Bearing: Before my smart phone, I would carry a small map cutout encompassing an area with the radius of my commuting distance (e.g. a 10 mile commute from A to B would require a map of a 10 mile radius area with point B at the center). A compass has also been very handy for me.

Climate: I wear layers, and wicking fabrics are exceptionally useful in cold, hot, and rainy weather. Wear stuff that you can easily take off and put back on to achieve that happy medium between hot and cold. Temperature regulation is not just for comfort; it is vital for performance efficiency. Excessive sweating depletes the body of fluids and also contributes to excessive heat loss. For summers in Southern California and other areas with similar climate, if you plan on biking into the night, bring another layer; you will be surprised how chilly it can get with a 20+ mph wind whipping past your body on a cool evening.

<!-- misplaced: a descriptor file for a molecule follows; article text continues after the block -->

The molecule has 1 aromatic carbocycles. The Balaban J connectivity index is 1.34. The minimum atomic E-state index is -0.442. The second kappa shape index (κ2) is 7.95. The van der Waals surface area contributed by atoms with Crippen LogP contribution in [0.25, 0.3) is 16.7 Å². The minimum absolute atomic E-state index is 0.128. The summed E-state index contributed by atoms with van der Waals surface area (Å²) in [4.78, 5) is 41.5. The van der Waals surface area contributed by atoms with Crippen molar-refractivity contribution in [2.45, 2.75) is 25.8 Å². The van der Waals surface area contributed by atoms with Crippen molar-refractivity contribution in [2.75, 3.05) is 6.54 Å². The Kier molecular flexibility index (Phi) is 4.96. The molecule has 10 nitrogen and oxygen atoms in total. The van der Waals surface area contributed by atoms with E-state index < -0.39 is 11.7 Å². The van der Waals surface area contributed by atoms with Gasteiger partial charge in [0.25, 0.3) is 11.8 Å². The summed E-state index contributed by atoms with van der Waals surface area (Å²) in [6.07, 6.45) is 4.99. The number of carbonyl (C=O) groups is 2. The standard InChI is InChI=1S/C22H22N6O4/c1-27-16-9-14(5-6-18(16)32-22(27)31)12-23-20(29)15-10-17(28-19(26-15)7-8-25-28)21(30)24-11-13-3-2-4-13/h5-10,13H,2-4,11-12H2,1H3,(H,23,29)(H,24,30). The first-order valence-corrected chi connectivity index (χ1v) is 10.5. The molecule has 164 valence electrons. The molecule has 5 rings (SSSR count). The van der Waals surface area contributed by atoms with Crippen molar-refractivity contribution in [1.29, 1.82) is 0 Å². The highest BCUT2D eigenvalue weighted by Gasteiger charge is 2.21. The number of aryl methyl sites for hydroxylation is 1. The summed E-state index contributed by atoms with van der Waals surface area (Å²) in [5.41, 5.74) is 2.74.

Defense: Defend your bike against theft with a lock, and defend yourself against motorists, other cyclists, pedestrians, dooring by keeping VISIBLE with a set of bike lights. I ALWAYS keep bike lights with me in my pack (can be recharged with a USB port). Night time riding is a topic unto itself, and this will be addressed in a later article.

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Emergency: Bring a form of mobile communication. If this is not possible, bring change for a payphone and let people know of your trip, where you are heading, and about what time you will be back. Bring basic repair gear (I take a patch kit, pump, and leatherman). For me, this gear is for “damage control”, that is, a temporizing measure that will allow you to get back home or to a destination that will have more resources for you or a mechanic to make a definitive repair.